The incident began when a rail worker on his way to work shortly after 7am this morning spotted people running back and forth across the rail line and loading boxes into a vehicle in an area known as Kakariki.
When he approached them they made off in their vehicle and the rail worker contacted police and continued to follow the vehicle and its four occupants. Boxes were thrown from the suspect vehicle as it was driving along then the rail worker lost sight of the car.
About 10 minutes later a car fitting the description was spotted by police
and stopped in Sanson. At this point there were only two people in the
Police have so far recovered 8 boxes containing 20 kilo blocks of vacuum
packed cheddar cheese. The information on the boxes suggests it is exported cheese that should have been on a container on a train heading north. That train has now arrived in Auckland and the relevant container is being isolated for police to carry out further investigation.
No train was seen by the rail worker and the train would have gone through the Halcombe, Kakariki and Marton areas around 1am.
A train would need to be stationary to off-load such a large number of boxes and bolt cutters would be needed to gain entry to the container. Trains will stop for anything up to 20 minutes in the event it has to manoeuvre round a second train on the same line.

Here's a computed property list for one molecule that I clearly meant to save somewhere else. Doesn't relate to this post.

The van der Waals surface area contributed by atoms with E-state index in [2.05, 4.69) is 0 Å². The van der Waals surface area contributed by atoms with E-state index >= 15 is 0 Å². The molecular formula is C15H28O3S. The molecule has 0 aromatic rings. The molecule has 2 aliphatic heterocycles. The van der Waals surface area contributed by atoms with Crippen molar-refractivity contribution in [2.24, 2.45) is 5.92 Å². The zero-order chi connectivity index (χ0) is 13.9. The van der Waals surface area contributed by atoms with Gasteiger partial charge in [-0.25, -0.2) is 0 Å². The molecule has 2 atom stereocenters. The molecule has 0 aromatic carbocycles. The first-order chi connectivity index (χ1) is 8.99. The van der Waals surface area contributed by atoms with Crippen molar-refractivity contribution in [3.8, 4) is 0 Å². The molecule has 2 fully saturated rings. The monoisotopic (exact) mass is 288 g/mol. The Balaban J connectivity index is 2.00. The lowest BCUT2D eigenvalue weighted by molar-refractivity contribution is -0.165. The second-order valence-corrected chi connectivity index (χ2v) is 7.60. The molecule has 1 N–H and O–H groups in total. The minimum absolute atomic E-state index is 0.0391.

Constable John Green said: "The fact that the boxes were seen being loaded some six hours after the train would have passed through the area suggests that the cheese may have been moved or stashed for later collection. Staff at Kiwi Rail are being of great help to us in establishing the exact movements of the train and where it might have stopped long enough for the theft to occur.
"This offence is further reaching that just those boxes that have been
recovered. If the container has been tampered there will be MAF issues to
consider that will affect the onward travel of the container and have
significant implications for the exporter."
A 21-year-old man and a 23-year-old woman are currently helping police with their enquiries.
Yes the great Cheese Train Robbery!!!
Broken into at Halcombe but monitored by the robbers further south.
Considering the retail price for a 1kg block of cheese (nz$10.00), you can see why people get desperate.
New Maintenance Fleet To Improve NZ Rail Network
Voxy News Engine Thursday, 12 November, 2009 -
KiwiRail's new track maintenance fleet was commissioned today, part of a $25 million project to improve the efficiency and quality of New Zealand's rail track maintenance.
Transport Minister Steven Joyce 'turned the key' on the ballast cleaner
machine at a ceremony in KiwiRail's freight depot in Te Rapa this afternoon, officially marking the fleet's commissioning for operation on the network.
Speaking at the event, KiwiRail Chairman Jim Bolger said the fleet will
maintain and renew the track to a higher standard than previously possible in New Zealand.
"If rail is to meet the demands of a modern freight network, then it needs